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Overview

From the creator of Blue's Clues...


Discovering that sometimes you have to be a little bad to be very good, Tako the puppy makes a brave choice in this adventure tale and proves that heroes come in all shapes and sizes. When 8-year-old Ricky Lee finds a puppy on the side of the road, he takes him home and names him Tako. Ricky’s mom and dad agree to let Tako stay under one condition: he must be a good dog who always follows the rules—or it’s off to the pound he goes. Tako wants more than anything to be a good dog and stay with Ricky, but when the Lees open Happy Family Bakery and a competing store owner sets out to sabotage the shop, Tako has to break the rules to protect Ricky and his family.

Product Details

ISBN-13: 9780989808507
Publisher: Coralstone
Publication date: 10/26/2015
Series: Good Dog Series
Pages: 96
Product dimensions: 8.80(w) x 9.40(h) x 0.70(d)
Age Range: 5 - 7 Years

About the Author

Todd Kessler is the cocreator of the highly successful children’s television series Blue’s Clues. His artistic and innovative creations have garnered him the Peabody Award, seven Emmy nominations, two Television Critics Association awards, five Parent’s Choice awards, first place in the children’s division of the Toronto International Film Festival, and a New York Film Festival Cine Golden Eagle. He lives in Los Angeles. Jennifer Gray Olson is an illustrator who enjoys creating funny and offbeat characters. She is the author and illustrator of Ninja Bunny. She lives in Corona, California.

Read an Excerpt


The little puppy was curled up in a box by the side of the road.

He was cold and afraid.

A boy on a bike came zooming down the hill and ran into the box.

"You look like you need a home," said the boy, "and I need a puppy. It's good luck that I crashed into you!"

The boy put the puppy inside his jacket and rode home. The wind whipped in the puppy’s face as he peeked out. They were going so fast! But the puppy wasn’t afraid anymore. He felt warm and safe close to the boy.

The boy’s name was Ricky Lee. His mother Mimi Lee looked sternly at the puppy. “If he’s a good dog, he can stay,” she said. “But if he’s a bad dog, he will go to the dog pound.”

“The pound is where bad dogs go when nobody wants them anymore,” explained Ricky’s father Papi Lee.

"He will be a good dog,” Ricky promised. “I’m going to call him Tako.”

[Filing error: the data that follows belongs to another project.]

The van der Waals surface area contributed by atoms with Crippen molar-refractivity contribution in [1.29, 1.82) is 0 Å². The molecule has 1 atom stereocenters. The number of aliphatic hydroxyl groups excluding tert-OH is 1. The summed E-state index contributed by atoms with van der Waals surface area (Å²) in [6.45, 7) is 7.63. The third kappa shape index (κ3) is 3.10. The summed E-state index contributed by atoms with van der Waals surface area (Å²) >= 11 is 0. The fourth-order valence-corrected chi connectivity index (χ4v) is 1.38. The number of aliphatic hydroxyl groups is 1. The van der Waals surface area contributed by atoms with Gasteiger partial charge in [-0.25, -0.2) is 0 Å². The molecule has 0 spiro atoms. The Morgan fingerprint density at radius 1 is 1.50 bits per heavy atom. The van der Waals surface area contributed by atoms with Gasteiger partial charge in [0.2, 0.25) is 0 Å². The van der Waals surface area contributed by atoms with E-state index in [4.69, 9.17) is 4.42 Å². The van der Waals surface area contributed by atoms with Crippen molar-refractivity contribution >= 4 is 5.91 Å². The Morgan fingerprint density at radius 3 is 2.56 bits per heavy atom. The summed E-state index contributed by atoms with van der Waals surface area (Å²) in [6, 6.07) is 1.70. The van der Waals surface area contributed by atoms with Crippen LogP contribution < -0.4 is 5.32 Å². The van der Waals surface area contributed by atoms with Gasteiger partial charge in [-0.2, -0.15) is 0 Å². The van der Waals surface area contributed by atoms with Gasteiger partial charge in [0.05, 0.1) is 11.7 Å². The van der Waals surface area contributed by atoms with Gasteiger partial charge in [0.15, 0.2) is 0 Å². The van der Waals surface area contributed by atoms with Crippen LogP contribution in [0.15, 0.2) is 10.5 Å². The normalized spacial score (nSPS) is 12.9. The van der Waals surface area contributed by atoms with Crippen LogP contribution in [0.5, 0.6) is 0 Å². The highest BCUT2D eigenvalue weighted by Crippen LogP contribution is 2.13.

Papi Lee gave Tako a piece of warm smushberry muffin right from the oven. It was the most delicious thing Tako had ever tasted.

As he munched on the muffin, Tako decided he would be a good dog, so he could stay with the Lee family forever.

But it wasn’t always easy to be a good dog.

Sometimes Tako found a slipper that needed chewing—or honey-butter batter that needed licking—or a clothesline that needed tugging.

And sometimes on rainy days Ricky became a monster, and Tako needed to bark at him, which woke the twins Mia and Lia from their nap.

Then Mimi and Papi Lee would say, “Bad dog!”

And Tako would get very still and quiet because he did not want to be sent to the pound.

What People are Saying About This

Ph.D., President and CEO, American Humane Association - Robin R. Ganzert

This heroic canine adventure is a powerful testament to the incredible human-animal bond. Readers of all ages will delight in discovering the tale of Tako and Ricky and will find themselves inspired by their triumphant friendship.

President and CEO, RedRover - Nicole Forsyth

Children and adults alike will enjoy cheering for little Tako, a dog who reminds us that sometimes the "bad" dogs turn out to be the best -- if we believe in them and listen closely.

The Miami Herald

Everyone likes a good story. You have to think for yourself. Taking risks is scary but can have a big payoff.
These common sense statements are at the heart of a new children's book, The Good Dog (Greenleaf Book Group Press). They are also central to its author, Todd Kessler, a creator of the game-changing children's television show Blue's Clues.
Kessler said he hopes that Good Dog will have the same kind of transformative effect on children's books, literacy and our concept of their understanding and learning abilities that Blue's Clues did for children's television.
“The original concept of kids as TV viewers … hugely underestimated kids' ability to understand,” said Dan Anderson, a professor emeritus of psychology at the University of Massachusetts at Amherst whose pioneering research on children and media was part of the basis for the innovations in Blue's Clues. “In various kinds of industries that deal with kids, very often they'll base things on what's been recently successful and not on principled ideas of what kids want and can understand.”

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